Then the Vatican donated $1 million through a foundation to fund work being done on VSELs by a company called NeoStem—which is also not necessarily the best PR if you’re trying to win over skeptical stem cell scientists who have been repeatedly battered by church-state fights over the morality of harvesting stem cells from embryos.

Indeed, more than one stem cell researcher has suggested the interest in VSELs has more of an ideological rather than a scientific underpinning. “I don’t understand this,” Ratjczak told me when I asked him about the possibility. “I am very far from any Vatican people. I am an atheist actually.”

Although two groups have reported in the past two years that they could not replicate Ratjczak’s work, two other groups have now claimed to have found VSELs. After sending a post-doctoral fellow to Louisville to master the technique, Diane Krause, a stem cell researcher at Yale University, led a team of investigators who managed to isolate their very own VSELs from the bone marrow of mice. “It was very challenging,” Krause says. “We had to keep checking with Mariuscz on how to do things.”

The Yale team was subsequently able to coax these cells into becoming more specialized cells (called epithelial cells) of the sort that line the various passageways of the lungs. If their results can be verified, it would lend crucial support to the special nature of VSELs since stem cells from bone marrow don’t usually give rise to epithelial cells.

In addition, Russell Taichman, a professor of dentistry at the University of Michigan, says he has found a very similar kind of cell. Later, when he met up with Mariusz Ratajczak at a conference, Taichman says, “we shared our experiments and it looks like we’re looking at the same thing.”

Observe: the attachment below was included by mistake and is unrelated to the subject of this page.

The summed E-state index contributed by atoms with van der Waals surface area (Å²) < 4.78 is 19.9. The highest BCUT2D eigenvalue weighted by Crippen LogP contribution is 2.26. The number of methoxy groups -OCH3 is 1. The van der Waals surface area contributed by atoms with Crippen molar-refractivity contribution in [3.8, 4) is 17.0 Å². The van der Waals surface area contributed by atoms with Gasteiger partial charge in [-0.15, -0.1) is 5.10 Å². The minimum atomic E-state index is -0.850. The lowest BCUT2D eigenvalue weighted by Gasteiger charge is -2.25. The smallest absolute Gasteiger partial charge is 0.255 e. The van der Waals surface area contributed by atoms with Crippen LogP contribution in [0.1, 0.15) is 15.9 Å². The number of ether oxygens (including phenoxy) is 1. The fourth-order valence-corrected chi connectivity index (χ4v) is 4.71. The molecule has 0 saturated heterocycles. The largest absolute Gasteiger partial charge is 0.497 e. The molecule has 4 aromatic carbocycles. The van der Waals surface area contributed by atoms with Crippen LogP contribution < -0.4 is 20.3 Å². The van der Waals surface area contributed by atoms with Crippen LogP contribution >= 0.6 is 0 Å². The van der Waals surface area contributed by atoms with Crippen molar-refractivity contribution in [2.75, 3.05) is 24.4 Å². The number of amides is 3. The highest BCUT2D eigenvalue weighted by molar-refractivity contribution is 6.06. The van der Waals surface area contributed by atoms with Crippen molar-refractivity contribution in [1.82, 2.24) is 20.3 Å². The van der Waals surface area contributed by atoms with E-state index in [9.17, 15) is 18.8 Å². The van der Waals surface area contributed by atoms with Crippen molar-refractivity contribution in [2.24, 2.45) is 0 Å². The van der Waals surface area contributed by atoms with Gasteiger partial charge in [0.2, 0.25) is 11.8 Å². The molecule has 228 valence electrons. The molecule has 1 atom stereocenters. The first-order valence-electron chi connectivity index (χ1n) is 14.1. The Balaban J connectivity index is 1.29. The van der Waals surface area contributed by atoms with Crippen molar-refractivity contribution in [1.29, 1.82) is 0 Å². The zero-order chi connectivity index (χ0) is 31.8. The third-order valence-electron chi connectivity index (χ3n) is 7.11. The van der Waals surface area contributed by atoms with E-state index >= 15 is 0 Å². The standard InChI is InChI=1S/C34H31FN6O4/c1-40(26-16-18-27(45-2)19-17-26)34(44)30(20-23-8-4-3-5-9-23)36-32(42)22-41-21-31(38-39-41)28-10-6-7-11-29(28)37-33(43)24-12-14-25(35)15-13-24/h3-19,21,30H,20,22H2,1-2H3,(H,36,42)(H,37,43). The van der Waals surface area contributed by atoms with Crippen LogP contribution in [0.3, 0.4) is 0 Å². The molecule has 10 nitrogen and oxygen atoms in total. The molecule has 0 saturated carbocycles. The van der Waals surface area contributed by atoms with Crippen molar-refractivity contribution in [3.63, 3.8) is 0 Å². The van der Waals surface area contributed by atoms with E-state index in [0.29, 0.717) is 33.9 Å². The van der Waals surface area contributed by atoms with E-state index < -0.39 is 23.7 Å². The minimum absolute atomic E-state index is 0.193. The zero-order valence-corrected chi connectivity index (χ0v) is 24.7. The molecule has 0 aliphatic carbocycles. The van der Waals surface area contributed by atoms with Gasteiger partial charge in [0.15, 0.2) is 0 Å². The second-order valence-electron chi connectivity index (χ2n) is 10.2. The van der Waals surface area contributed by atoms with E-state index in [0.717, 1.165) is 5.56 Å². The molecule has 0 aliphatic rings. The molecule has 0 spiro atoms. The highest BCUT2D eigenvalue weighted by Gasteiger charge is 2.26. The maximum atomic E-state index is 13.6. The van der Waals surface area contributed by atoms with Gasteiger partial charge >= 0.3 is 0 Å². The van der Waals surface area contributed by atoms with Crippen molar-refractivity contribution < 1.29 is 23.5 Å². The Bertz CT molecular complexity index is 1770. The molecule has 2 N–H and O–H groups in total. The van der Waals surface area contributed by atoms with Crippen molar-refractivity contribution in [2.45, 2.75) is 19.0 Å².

Credit: Niels Geijsen, Massachusetts General Hospital/National Science Foundation

Irving Weissman, a pioneer in the field of hematopoietic stem cells and the director of the Institute of Stem Cell Biology and Regenerative Medicine at Stanford University, is having none of this. “What it really comes down to is when you do evidence-based research and publish evidence-based research, is it reproducible in independent hands?” says the co-author of the recent research paper in Stem Cells Report. “We tried to be as careful as we could to see if we could reproduce the findings and we can’t. We’re a pretty good lab at sorting cells. We’re a pretty good lab at hematopoiesis. Part of the responsibility of a scientist is to publish things so that any lab competent in the art can reproduce it and we couldn’t.”

When I playfully suggested that lack of evidence wasn’t the same as proof of a negative, Weissman nimbly switched gears. “Send us VSELs for us to test, so that we don’t make the mistake of isolation. We’d be happy to evaluate them.”

Naturally, I then repeated Weissman’s words to Ratajczak, who was in Poland to attend a meeting. “Why didn’t Dr. Weissman’s people contact us three or four months ago when they were having trouble?” Ratajczak said. “And now he wants to collaborate?” And then in a less frustrated tone of voice: “Okay, he can come and see me any time.”

Weissman is not the only skeptic. “They [Ratajczak and colleagues] are obviously measuring something. But it’s difficult to say what,” Christine Mummery, a professor of developmental biology at Leiden University in the Netherlands told a reporter for Cell Stem Cell. “As long as these cells remain rather odd and the experiments that are published seem slightly less than robust, I think they’re open to question.”

So who to believe? Do VSELs exist or not? “I trust Mariusz Ratajczak’s papers and I trust anything that Irv Weissman is doing,” Krause says. “I know there has to be some objective explanation for the difference but I don’t know what that explanation is.”

“We are right and you will see,” Ratajczak says. “The truth will prevail.”

“We’re in this endless round of having to test these things,” Weissman says. When I ask him if VSELs are a distraction, he replies, “I know it’s a distraction.”

Stay tuned. I don’t think we’ve heard the end of VSELs.